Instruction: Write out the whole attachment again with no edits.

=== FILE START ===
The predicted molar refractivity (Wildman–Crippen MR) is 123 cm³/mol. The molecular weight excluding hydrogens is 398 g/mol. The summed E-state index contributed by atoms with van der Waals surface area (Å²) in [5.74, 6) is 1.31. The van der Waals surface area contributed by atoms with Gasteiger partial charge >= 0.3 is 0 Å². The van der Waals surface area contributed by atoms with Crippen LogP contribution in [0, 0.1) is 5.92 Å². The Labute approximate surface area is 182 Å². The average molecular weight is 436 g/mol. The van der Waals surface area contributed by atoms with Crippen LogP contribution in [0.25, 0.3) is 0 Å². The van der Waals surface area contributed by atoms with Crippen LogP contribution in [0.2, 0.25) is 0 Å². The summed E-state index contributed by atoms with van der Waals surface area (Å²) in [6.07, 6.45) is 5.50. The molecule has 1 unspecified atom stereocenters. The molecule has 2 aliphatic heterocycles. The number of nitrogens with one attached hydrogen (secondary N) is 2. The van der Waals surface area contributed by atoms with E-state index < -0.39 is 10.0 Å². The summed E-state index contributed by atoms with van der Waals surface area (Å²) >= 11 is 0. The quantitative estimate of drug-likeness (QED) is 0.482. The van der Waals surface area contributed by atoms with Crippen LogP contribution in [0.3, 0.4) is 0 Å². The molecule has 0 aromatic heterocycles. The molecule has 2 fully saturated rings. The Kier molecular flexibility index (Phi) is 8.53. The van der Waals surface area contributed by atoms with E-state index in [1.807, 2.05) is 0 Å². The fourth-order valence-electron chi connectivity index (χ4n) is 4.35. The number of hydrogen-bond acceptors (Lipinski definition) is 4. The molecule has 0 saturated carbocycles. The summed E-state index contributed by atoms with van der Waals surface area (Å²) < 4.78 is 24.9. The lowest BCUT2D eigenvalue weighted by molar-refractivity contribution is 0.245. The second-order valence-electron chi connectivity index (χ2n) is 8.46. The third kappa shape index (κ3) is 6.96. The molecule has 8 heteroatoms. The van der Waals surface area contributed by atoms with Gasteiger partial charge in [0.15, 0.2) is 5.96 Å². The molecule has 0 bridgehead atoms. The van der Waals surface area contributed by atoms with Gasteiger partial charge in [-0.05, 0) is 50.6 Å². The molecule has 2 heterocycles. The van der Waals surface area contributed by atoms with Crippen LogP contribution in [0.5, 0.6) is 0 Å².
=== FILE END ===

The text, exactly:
The predicted molar refractivity (Wildman–Crippen MR) is 123 cm³/mol. The molecular weight excluding hydrogens is 398 g/mol. The summed E-state index contributed by atoms with van der Waals surface area (Å²) in [5.74, 6) is 1.31. The van der Waals surface area contributed by atoms with Gasteiger partial charge >= 0.3 is 0 Å². The van der Waals surface area contributed by atoms with Crippen LogP contribution in [0, 0.1) is 5.92 Å². The Labute approximate surface area is 182 Å². The average molecular weight is 436 g/mol. The van der Waals surface area contributed by atoms with Crippen LogP contribution in [0.25, 0.3) is 0 Å². The van der Waals surface area contributed by atoms with Crippen LogP contribution in [0.2, 0.25) is 0 Å². The summed E-state index contributed by atoms with van der Waals surface area (Å²) in [6.07, 6.45) is 5.50. The molecule has 1 unspecified atom stereocenters. The molecule has 2 aliphatic heterocycles. The number of nitrogens with one attached hydrogen (secondary N) is 2. The van der Waals surface area contributed by atoms with E-state index < -0.39 is 10.0 Å². The summed E-state index contributed by atoms with van der Waals surface area (Å²) >= 11 is 0. The quantitative estimate of drug-likeness (QED) is 0.482. The van der Waals surface area contributed by atoms with Crippen LogP contribution in [0.3, 0.4) is 0 Å². The molecule has 0 aromatic heterocycles. The molecule has 2 fully saturated rings. The Kier molecular flexibility index (Phi) is 8.53. The van der Waals surface area contributed by atoms with E-state index in [1.807, 2.05) is 0 Å². The fourth-order valence-electron chi connectivity index (χ4n) is 4.35. The number of hydrogen-bond acceptors (Lipinski definition) is 4. The molecule has 0 saturated carbocycles. The summed E-state index contributed by atoms with van der Waals surface area (Å²) < 4.78 is 24.9. The lowest BCUT2D eigenvalue weighted by molar-refractivity contribution is 0.245. The second-order valence-electron chi connectivity index (χ2n) is 8.46. The third kappa shape index (κ3) is 6.96. The molecule has 8 heteroatoms. The van der Waals surface area contributed by atoms with Gasteiger partial charge in [0.15, 0.2) is 5.96 Å². The molecule has 0 bridgehead atoms. The van der Waals surface area contributed by atoms with Gasteiger partial charge in [-0.05, 0) is 50.6 Å². The molecule has 2 heterocycles. The van der Waals surface area contributed by atoms with Crippen LogP contribution in [0.5, 0.6) is 0 Å².